Roll-up summaries are a powerful tool within Salesforce to help you analyze your data without running a summary report. They can give you data specific to the contact or household you are viewing, providing a snapshot of related donations so you can get a sense of the donor’s engagement with your organization at a glance. Standard roll-up summary fields summarize all or some related records into a calculated field on a master object. The field can display a count, sum, maximum, or minimum value from the related records, operating on numeric, currency, or date fields. You can create roll-up summaries of Opportunities on Account records, or on any master object summarizing a field from its detail records.
Let’s say you’re already tracking donations in Salesforce, and everything is going smoothly. But now a donor wants to make an in-kind gift to your organization. You’re excited about the gift, but not sure how to record it in Salesforce. How should you track the gift so you can honor the donor’s generosity, acknowledge them appropriately in your annual report, and send them an accurate tax receipt? You’ve got some options, of course!
Though we’d all love for all vendors to have seamless integrations with Salesforce, the truth is some of the vendors nonprofits works with do not. When this is the case you’re faced with inserting data created by your vendors into your Salesforce environment. Examples of these types of files could be checks deposited to your organization’s bank account, lists of donors that were gathered at an event or in the field where there was no internet connection or a list of names and emails received from a sponsored event.
Moves management is the process of moving a prospective donor from cultivation to solicitation. Learn how your Salesforce database can provide an essential backbone for your moves management program.
At Cloud for Good, we have our own version of what is called a M & M Conference in the healthcare industry (Morbidity and Mortality Conference- a tradition where physicians and nurses from within their specialty (such as pediatrics) will meet – confidentially and very respectfully – to discuss cases in which the patients had a very serious or sometimes fatal outcome.) but we call ours “Post-Project Evaluations.” We like to think of it as a “postpartum” discussion (meaning the “baby” – your project – has been delivered). After a project has been completed, we meet as a team to discuss the outcomes. Everyone associated with the project, which includes the Account Executive, Consultant(s), Project Manager, and management, attends the meeting.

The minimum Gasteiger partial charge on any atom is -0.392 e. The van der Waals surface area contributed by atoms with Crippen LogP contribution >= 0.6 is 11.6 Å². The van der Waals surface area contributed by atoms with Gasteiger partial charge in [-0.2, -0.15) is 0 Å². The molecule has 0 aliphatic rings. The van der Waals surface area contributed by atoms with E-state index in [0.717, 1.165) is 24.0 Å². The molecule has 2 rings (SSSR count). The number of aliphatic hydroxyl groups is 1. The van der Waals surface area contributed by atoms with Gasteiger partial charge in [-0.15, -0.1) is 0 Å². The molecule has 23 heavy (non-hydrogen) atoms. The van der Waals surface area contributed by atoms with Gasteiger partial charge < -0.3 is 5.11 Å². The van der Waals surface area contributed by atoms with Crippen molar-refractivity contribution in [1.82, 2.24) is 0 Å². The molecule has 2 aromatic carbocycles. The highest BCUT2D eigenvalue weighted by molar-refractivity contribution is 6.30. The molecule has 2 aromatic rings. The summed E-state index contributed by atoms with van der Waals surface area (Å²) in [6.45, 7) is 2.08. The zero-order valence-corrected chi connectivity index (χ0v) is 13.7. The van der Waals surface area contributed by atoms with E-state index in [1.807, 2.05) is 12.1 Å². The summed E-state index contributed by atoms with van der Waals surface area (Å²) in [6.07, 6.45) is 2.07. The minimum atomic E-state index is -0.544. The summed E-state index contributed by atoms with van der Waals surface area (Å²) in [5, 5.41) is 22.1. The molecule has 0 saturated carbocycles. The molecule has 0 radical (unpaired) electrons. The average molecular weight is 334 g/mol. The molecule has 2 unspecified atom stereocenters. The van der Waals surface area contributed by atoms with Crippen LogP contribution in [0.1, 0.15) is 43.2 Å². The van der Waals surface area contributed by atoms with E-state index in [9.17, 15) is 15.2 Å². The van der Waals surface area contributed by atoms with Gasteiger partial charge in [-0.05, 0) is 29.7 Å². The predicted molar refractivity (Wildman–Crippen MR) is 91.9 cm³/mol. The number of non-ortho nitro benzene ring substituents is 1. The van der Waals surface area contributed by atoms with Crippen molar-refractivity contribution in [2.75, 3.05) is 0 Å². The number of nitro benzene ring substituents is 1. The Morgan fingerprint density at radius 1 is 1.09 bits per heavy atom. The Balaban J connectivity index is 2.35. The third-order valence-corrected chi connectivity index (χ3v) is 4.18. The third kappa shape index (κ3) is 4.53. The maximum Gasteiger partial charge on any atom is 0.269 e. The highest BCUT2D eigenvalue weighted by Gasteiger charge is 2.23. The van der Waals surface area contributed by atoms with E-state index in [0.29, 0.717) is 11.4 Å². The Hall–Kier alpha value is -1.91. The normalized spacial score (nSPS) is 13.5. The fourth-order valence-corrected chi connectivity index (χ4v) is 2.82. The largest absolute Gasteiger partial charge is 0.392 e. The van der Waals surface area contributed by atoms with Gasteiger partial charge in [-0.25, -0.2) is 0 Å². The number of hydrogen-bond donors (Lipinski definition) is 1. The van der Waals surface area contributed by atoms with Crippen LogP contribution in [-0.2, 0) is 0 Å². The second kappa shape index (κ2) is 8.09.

As a solo administrator, you’re a lone wolf, but it’s a big, dangerous world out there. The time to get smarter about managing your organization’s data has arrived. Here are a few tips to get you started.
The #NPForce chat will provide a chance to network and grow your knowledge of how nonprofit organizations are using Salesforce. Join us on April 23rd.
As your organization grows and evolves, so too do the influences on your Salesforce organization such as change of staff for administration, change of leadership within the organization, change of business processes, change of customers and/or partners and changes in technology. Each of these influences can impact the growth and evolution of your Salesforce organization in very subtle and gradual ways, but more often than not, the impact is in very rapid and hastened ways that can harm your Salesforce story.
Salesforce fields are so important to a successful implementation, yet you may completely forget to really think critically about these “building blocks” of your CRM. A good analogy is this awesome lego model of the University of Colorado (your entire Salesforce instance) and an individual lego piece (one field). Miss a few fields? The history building may fall to pieces if you’re not careful. Fields organize and display your data and prompt your users to input the right data in the right spot.
Nothing sinks a new implementation faster than bad data. Users will quickly lose faith in the tool as well as those leading the implementation effort if incomplete, incorrect, or irrelevant data is present. Read more about data best practices.